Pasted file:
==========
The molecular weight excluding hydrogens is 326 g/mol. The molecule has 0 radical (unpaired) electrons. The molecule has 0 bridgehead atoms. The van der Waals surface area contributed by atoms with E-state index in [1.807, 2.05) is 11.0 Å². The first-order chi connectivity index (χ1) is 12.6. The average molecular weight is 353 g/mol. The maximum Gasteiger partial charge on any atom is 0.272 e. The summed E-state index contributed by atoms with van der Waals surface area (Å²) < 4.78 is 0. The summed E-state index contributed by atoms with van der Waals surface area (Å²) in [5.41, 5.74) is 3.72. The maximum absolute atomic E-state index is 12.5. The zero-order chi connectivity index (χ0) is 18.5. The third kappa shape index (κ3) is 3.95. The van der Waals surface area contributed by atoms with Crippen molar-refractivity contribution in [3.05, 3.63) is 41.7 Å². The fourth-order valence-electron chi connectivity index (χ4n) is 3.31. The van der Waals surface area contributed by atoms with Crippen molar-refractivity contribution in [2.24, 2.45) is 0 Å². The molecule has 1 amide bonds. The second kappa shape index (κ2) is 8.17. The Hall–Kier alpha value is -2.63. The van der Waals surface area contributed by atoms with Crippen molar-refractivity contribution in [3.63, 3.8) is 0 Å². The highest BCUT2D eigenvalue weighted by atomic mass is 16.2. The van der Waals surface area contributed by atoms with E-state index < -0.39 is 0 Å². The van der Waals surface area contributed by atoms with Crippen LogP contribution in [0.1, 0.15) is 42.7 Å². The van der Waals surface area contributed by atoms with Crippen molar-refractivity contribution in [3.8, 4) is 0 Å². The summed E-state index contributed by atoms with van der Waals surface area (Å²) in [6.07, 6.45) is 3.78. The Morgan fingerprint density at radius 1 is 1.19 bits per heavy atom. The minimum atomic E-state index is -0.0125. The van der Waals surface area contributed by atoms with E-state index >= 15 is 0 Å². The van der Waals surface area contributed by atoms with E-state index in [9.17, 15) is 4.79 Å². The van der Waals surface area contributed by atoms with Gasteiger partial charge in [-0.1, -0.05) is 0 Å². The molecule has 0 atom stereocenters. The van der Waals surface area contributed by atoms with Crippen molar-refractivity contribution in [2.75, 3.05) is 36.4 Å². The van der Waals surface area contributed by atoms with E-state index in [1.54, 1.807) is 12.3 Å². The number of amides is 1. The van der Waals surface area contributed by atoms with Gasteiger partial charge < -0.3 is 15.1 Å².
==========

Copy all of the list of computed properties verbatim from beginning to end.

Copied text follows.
The molecular weight excluding hydrogens is 326 g/mol. The molecule has 0 radical (unpaired) electrons. The molecule has 0 bridgehead atoms. The van der Waals surface area contributed by atoms with E-state index in [1.807, 2.05) is 11.0 Å². The first-order chi connectivity index (χ1) is 12.6. The average molecular weight is 353 g/mol. The maximum Gasteiger partial charge on any atom is 0.272 e. The summed E-state index contributed by atoms with van der Waals surface area (Å²) < 4.78 is 0. The summed E-state index contributed by atoms with van der Waals surface area (Å²) in [5.41, 5.74) is 3.72. The maximum absolute atomic E-state index is 12.5. The zero-order chi connectivity index (χ0) is 18.5. The third kappa shape index (κ3) is 3.95. The van der Waals surface area contributed by atoms with Crippen molar-refractivity contribution in [3.05, 3.63) is 41.7 Å². The fourth-order valence-electron chi connectivity index (χ4n) is 3.31. The van der Waals surface area contributed by atoms with Crippen molar-refractivity contribution in [2.24, 2.45) is 0 Å². The molecule has 1 amide bonds. The second kappa shape index (κ2) is 8.17. The Hall–Kier alpha value is -2.63. The van der Waals surface area contributed by atoms with Crippen molar-refractivity contribution in [3.63, 3.8) is 0 Å². The highest BCUT2D eigenvalue weighted by atomic mass is 16.2. The van der Waals surface area contributed by atoms with E-state index < -0.39 is 0 Å². The van der Waals surface area contributed by atoms with Crippen LogP contribution in [0.1, 0.15) is 42.7 Å². The van der Waals surface area contributed by atoms with Crippen molar-refractivity contribution in [3.8, 4) is 0 Å². The summed E-state index contributed by atoms with van der Waals surface area (Å²) in [6.07, 6.45) is 3.78. The Morgan fingerprint density at radius 1 is 1.19 bits per heavy atom. The minimum atomic E-state index is -0.0125. The van der Waals surface area contributed by atoms with E-state index >= 15 is 0 Å². The van der Waals surface area contributed by atoms with E-state index in [9.17, 15) is 4.79 Å². The van der Waals surface area contributed by atoms with Gasteiger partial charge in [-0.1, -0.05) is 0 Å². The molecule has 0 atom stereocenters. The van der Waals surface area contributed by atoms with Crippen molar-refractivity contribution in [2.75, 3.05) is 36.4 Å². The van der Waals surface area contributed by atoms with E-state index in [1.54, 1.807) is 12.3 Å². The number of amides is 1. The van der Waals surface area contributed by atoms with Gasteiger partial charge < -0.3 is 15.1 Å².